The Hunters of London

London is a difficult city to be a hunter.

To be sure, there are plenty of potential targets. The city of seven million is home to a couple of hundred vampires, about the same number of Mages, close to two hundred and fifty Uratha, and - unbeknown to the others - nearly three hundred Changelings, plus a smattering of Changing Breeds, skin-changers, psychics, hedge magicians, and stranger things.

In fact, the leaders of all three Poli in the Temple alliance fear that their respective populations have grown too large, and too potentially visible to the mortal world. The trouble is, none can think of any practical solution to the problem. The Mages have no control over the frequency of Awakenings, nor the Uratha over the birth of new cubs. Only the Kindred have the means to restrict their numbers voluntarily, and doing so unilaterally would weaken them relative, not only to the other two Poli, but to the Exiles and the Invictus Court of the Eagle. The Forsaken, similarly, know that they hold London only because they have the numbers to fight off the Pure; if they were foolish enough to disperse throughout the country, it would be much easier for their mortal enemies to pick them off. Until recent revelations regarding the Bosworth Conspiracy and its allies, the Mages considered themselves to lack serious external enemies of consequence, but they also know that their strength in London, has for centuries, been the primary restraining influence on the worst excesses of the Kindred and, to some extent, even the Uratha. As the most "human" of the Poli, they are also the least worried about inadvertently giving themselves away, and the most concerned that a slip by one of the other two will reveal the existence of the shadow world and expose the Mages indirectly. And so they elect to concentrate their strength in the city,, despite the potential pitfalls.

As for the Changelings, their primary fear is discovery by the Gentry, their secondary one the risk of revealing themselves to the members of the Temple alliance. Mortals come a distant third, but the measures taken by the lost to conceal themselves from supernatural discovery have the side-effect of keeping them under the radar of the mortal world as well.

Yet despite the precariousness of the status quo, hunters are rarely successful in London, at least for long. The primary reason is that, precisely because they're aware that the status quo is precarious, London's shadow communities police themselves carefully and guard their secrecy jealously. The very fact that hunters are a threat to all three Poli means that the Temple is particularly united and effective in co-operating against them. This doesn't always mean slash-and-burn campaigns to wipe them out; in fact, it usually doesn't. The most common method of dealing with first-tier hunter groups is to engineer a spectacular "victory" that leads them to believe that the threat they're pursuing is over and they can now disband, their work done. Young Invictus coteries compete to engineer such deceptions as part of the Covenant's traditional game of "Hoax". When minor-league hunters stumble onto Mage or (less frequently) Kindred or Uratha indiscretions, some Guardians of the Veil cabals have taken to creating fictional evil masterminds and conspiracies that are supposedly to blame. The practice is known, informally, as "stroking the pussy", in homage to the character of Ernst Stavro Blofeld. The final phase, in which the hunters achieve a suitably cinematic triumph, is known as "taking a swim with the piranhas" for the same reason. The tactic occasionally backfires, as hunters emboldened by their "triumph" seek out fresh challenges, but more often than not, it works perfectly.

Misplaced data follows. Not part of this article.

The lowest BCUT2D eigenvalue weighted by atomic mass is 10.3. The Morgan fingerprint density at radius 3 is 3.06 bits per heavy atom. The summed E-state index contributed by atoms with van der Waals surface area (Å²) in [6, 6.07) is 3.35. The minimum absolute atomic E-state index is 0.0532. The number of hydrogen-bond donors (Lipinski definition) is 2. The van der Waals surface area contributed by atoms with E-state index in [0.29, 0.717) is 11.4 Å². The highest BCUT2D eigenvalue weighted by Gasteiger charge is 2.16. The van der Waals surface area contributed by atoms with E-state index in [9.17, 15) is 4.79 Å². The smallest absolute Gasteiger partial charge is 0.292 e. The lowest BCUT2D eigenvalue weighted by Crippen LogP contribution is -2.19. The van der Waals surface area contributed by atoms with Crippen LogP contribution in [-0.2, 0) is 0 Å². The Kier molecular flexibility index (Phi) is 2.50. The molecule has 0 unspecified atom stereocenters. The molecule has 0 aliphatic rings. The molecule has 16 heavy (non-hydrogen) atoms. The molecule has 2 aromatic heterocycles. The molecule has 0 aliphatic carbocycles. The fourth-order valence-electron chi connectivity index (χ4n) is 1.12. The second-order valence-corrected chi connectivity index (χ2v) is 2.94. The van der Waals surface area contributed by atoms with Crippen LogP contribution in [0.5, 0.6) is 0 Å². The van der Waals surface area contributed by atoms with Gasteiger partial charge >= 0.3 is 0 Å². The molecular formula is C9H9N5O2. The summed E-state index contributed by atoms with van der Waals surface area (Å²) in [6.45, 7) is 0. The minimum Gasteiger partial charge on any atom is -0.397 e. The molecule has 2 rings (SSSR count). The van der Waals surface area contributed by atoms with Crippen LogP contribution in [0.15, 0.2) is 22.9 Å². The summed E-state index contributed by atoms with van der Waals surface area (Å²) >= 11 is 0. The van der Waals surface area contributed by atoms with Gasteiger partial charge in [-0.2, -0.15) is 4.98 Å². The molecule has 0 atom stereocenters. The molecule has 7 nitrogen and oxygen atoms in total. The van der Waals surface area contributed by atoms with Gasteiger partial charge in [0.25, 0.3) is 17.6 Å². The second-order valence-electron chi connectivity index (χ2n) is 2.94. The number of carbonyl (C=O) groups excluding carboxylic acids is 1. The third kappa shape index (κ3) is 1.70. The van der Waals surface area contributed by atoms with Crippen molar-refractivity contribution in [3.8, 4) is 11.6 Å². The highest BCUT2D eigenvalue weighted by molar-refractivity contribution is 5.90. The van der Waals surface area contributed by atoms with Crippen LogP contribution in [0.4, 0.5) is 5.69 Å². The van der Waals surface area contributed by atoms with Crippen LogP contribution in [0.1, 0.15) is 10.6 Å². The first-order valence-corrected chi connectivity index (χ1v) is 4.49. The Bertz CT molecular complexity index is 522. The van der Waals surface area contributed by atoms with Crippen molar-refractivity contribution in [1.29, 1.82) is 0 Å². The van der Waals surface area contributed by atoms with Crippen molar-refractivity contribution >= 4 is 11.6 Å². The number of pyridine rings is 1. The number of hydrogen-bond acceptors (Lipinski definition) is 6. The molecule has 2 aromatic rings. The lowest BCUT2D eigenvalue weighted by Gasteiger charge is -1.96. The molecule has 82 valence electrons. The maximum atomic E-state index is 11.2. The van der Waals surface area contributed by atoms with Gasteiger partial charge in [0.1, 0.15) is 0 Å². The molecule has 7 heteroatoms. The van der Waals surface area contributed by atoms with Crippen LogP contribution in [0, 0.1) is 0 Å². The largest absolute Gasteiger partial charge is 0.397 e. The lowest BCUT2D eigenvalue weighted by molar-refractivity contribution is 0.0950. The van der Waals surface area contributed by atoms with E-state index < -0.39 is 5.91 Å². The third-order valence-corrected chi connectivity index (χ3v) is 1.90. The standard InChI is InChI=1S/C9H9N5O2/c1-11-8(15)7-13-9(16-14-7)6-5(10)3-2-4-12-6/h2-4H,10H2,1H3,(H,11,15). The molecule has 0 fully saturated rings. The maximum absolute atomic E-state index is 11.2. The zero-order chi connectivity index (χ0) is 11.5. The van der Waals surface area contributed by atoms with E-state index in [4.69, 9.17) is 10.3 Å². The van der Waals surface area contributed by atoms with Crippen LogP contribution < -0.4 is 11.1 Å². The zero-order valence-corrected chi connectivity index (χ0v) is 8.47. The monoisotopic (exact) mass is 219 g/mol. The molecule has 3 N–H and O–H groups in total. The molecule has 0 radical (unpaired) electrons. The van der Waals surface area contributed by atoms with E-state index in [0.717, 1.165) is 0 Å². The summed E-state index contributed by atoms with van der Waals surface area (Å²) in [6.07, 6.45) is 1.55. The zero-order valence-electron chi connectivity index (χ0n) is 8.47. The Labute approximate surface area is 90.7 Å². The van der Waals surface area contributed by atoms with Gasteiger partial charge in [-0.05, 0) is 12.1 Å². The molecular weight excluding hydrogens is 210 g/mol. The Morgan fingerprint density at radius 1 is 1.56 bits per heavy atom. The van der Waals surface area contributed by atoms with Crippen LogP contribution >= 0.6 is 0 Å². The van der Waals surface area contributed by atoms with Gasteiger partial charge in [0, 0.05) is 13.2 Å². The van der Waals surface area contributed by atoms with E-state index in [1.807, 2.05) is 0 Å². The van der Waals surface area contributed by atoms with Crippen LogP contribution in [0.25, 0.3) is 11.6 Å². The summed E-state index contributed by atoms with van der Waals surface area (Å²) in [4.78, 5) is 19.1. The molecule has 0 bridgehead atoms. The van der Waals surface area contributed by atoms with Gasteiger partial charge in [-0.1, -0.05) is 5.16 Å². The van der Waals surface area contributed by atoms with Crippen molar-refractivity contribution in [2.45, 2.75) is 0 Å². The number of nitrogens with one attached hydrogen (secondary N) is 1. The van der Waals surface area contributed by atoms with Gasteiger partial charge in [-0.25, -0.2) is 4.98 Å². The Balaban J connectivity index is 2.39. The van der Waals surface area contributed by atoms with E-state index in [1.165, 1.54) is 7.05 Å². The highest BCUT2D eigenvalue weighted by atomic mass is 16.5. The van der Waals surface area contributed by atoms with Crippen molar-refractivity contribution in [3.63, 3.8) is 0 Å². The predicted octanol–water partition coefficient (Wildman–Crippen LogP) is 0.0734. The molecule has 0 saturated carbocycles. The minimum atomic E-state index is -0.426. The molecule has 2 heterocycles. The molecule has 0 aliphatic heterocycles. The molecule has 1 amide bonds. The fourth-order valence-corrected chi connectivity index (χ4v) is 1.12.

More experienced hunter organisations aren't so easily fooled, of course. To deal with them, the three Poli adopt a range of strategies - misdirection, blackmail, financial pressure, murder, even recruitment. Over the decades, they've become very adept at knowing what does and doesn't work in a given situation.

As a result, they've become complacent and overconfident, sure that they're able to handle any threat that might arise. Their assurance was shaken recently when they discovered the existence of Wayland's Smithy, an entire hunter conspiracy which had managed to escape their notice since the First World War, but they retain a tendency to discount the threat which mortal hunters represent.